That may seem to be an answer that simply derails the question. But I wonder to what extent people who read Ulysses (taking that, as you suggest, as a sot of token for what we’re trying to talk about here) are not simply writerly types, or folks with literary ambitions, but are folks who continue to fantasize that literature can provide meaning (in the broadest possible sense). This goes, perhaps, to the very way in which they (we?) imagine the “artist” as a figure of quasi-religious stature. I mean, all those folks with novels in their drawers—those novels are more likely to be attempts to be Ulysses than they are to be The Da Vinci Code, no?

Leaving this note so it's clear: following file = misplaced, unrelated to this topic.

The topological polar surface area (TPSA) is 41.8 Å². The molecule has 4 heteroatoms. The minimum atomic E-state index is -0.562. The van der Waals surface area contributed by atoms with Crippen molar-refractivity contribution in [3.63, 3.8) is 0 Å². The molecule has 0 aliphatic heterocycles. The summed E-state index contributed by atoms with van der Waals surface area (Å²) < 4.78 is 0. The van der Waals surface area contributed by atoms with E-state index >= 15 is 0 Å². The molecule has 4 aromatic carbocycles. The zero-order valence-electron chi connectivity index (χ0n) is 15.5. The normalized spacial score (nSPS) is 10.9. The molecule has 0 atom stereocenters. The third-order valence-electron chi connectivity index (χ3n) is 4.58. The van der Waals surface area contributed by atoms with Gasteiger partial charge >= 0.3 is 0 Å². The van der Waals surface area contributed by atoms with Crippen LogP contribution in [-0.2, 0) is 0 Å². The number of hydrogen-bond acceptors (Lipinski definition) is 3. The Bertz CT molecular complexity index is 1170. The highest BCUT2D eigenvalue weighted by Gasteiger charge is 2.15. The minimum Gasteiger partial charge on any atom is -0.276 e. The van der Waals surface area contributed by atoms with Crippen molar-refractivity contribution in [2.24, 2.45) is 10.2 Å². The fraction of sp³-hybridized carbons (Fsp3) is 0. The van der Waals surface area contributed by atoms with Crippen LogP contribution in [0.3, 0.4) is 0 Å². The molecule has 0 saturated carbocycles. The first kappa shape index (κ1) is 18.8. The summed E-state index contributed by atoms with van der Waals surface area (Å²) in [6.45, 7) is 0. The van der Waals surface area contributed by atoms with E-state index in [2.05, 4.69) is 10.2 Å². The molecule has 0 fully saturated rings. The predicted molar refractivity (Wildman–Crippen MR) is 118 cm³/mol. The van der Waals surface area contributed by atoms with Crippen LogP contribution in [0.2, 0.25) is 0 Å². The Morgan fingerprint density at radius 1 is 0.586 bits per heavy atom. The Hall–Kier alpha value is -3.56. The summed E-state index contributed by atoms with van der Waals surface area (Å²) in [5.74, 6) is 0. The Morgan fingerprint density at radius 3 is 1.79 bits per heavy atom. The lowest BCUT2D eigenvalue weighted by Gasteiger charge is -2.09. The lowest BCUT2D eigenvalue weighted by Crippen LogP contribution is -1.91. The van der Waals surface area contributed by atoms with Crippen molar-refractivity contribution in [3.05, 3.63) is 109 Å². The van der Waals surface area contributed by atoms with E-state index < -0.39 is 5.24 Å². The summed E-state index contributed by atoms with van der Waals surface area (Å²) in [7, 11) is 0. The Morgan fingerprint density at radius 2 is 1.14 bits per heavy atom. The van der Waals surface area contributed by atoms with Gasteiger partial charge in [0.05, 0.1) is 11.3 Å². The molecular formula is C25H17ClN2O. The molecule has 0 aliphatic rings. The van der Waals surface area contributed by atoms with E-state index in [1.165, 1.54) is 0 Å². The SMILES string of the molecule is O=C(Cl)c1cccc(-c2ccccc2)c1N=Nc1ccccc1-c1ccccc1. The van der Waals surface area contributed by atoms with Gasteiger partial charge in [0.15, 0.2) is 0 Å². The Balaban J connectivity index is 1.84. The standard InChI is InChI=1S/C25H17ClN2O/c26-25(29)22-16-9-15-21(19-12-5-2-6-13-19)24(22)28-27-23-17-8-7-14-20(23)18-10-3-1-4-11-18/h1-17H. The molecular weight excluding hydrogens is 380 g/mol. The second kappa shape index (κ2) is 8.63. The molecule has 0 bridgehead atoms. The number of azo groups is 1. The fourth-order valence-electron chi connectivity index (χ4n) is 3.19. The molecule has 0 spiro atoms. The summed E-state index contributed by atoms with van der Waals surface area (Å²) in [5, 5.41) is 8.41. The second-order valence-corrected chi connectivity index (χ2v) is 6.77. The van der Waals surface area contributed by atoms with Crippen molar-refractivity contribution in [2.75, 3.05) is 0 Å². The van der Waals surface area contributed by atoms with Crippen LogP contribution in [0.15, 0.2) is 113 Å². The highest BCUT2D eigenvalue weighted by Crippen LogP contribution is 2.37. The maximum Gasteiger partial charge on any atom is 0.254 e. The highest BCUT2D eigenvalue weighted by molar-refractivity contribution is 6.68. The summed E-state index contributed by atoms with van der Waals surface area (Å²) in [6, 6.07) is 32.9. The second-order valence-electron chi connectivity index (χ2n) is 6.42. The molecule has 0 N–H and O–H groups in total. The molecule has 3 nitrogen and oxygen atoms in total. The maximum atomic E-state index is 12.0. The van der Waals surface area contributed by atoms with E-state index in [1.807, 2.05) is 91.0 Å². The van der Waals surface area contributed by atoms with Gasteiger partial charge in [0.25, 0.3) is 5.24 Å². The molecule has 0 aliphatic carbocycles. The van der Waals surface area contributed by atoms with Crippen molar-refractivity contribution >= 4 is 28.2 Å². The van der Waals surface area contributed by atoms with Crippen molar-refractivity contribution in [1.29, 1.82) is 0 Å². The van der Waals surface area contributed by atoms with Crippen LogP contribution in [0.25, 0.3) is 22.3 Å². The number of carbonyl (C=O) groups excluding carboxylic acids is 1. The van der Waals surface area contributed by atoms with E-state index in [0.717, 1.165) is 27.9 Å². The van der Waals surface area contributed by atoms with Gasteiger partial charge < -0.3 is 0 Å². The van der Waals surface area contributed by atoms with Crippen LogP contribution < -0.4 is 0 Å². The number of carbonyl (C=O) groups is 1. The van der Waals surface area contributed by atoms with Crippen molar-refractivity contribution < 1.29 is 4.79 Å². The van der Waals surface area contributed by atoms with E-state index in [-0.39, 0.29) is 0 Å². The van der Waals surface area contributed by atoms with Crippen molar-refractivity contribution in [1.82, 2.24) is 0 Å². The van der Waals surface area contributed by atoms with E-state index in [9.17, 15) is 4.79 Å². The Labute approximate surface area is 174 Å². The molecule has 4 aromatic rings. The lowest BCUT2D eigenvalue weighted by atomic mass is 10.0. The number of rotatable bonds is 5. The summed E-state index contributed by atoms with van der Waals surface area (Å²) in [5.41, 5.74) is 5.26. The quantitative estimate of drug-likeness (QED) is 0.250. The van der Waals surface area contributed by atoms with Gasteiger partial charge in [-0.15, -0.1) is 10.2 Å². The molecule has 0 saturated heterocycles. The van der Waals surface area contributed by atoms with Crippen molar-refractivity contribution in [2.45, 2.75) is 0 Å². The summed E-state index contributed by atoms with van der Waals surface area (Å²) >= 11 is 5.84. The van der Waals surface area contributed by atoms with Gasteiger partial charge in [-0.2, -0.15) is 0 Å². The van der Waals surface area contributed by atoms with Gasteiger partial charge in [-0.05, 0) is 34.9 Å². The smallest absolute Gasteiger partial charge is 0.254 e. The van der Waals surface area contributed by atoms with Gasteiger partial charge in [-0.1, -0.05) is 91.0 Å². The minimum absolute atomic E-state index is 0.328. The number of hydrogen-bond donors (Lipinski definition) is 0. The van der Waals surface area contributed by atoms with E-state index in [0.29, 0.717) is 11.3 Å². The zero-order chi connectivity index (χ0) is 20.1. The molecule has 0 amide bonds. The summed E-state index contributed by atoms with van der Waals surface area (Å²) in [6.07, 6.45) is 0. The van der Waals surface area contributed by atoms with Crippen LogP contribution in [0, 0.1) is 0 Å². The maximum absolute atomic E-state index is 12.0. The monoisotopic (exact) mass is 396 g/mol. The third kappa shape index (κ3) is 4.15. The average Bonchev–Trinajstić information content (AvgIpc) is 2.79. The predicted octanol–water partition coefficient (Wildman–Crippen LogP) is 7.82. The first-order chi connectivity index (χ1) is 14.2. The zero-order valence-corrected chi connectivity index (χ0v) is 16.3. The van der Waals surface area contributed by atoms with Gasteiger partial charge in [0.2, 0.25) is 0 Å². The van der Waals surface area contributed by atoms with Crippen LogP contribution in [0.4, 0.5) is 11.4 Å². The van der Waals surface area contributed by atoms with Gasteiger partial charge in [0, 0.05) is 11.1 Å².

Chris: that’s why they’re in drawers! #snarkyresponsesarefun
I am a readerly type who writes for myself. I have kept a journal since I was 9 years old (several decades ago). I’ve also written some book reviews and small articles that were published in very, very minor publications, but I don’t think of that as writing – like what I’m writing here is not “writing”.
Like you, Kimberly, I do tend to immerse myself in whatever writer I’m currently interested in. I’m already planning to read Finnegans Wake after Ulysses. Also like you, I accidentally discovered DFW and then had to read all his books – even the one he co-authored on rap; the only one I didn’t finish was the one on physics. In a way, Ulysses is part of my ongoing immersion in DFW, since (1) I found this site, and the inspiration to read Ulysses, through the Wallace mailing list, and (2) because DFW’s parents supposedly read Ulysses to each other in bed (!).